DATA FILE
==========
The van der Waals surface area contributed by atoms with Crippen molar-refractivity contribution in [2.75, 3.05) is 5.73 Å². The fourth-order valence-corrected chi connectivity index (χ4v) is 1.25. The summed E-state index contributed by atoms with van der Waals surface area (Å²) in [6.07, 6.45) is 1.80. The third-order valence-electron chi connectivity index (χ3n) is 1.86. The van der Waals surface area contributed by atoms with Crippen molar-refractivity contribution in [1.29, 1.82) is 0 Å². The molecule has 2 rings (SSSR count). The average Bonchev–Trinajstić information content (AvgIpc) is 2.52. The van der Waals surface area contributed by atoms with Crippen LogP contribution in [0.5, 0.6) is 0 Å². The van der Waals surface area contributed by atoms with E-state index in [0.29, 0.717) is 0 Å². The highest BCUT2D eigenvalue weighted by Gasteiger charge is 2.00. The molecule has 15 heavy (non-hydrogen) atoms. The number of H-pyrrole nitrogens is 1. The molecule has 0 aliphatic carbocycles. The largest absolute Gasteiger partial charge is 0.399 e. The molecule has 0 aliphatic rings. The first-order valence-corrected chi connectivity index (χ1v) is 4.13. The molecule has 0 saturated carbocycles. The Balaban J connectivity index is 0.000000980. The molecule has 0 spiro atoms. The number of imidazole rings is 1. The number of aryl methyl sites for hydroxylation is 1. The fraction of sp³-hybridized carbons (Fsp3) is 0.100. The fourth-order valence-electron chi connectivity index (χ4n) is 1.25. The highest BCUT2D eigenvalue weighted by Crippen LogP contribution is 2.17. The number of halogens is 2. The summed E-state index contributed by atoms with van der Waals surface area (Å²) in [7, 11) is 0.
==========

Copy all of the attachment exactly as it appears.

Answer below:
The van der Waals surface area contributed by atoms with Crippen molar-refractivity contribution in [2.75, 3.05) is 5.73 Å². The fourth-order valence-corrected chi connectivity index (χ4v) is 1.25. The summed E-state index contributed by atoms with van der Waals surface area (Å²) in [6.07, 6.45) is 1.80. The third-order valence-electron chi connectivity index (χ3n) is 1.86. The van der Waals surface area contributed by atoms with Crippen molar-refractivity contribution in [1.29, 1.82) is 0 Å². The molecule has 2 rings (SSSR count). The average Bonchev–Trinajstić information content (AvgIpc) is 2.52. The van der Waals surface area contributed by atoms with Crippen LogP contribution in [0.5, 0.6) is 0 Å². The van der Waals surface area contributed by atoms with E-state index in [0.29, 0.717) is 0 Å². The highest BCUT2D eigenvalue weighted by Gasteiger charge is 2.00. The molecule has 15 heavy (non-hydrogen) atoms. The number of H-pyrrole nitrogens is 1. The molecule has 0 aliphatic carbocycles. The largest absolute Gasteiger partial charge is 0.399 e. The molecule has 0 aliphatic rings. The first-order valence-corrected chi connectivity index (χ1v) is 4.13. The molecule has 0 saturated carbocycles. The Balaban J connectivity index is 0.000000980. The molecule has 0 spiro atoms. The number of imidazole rings is 1. The number of aryl methyl sites for hydroxylation is 1. The fraction of sp³-hybridized carbons (Fsp3) is 0.100. The fourth-order valence-electron chi connectivity index (χ4n) is 1.25. The highest BCUT2D eigenvalue weighted by Crippen LogP contribution is 2.17. The number of halogens is 2. The summed E-state index contributed by atoms with van der Waals surface area (Å²) in [7, 11) is 0.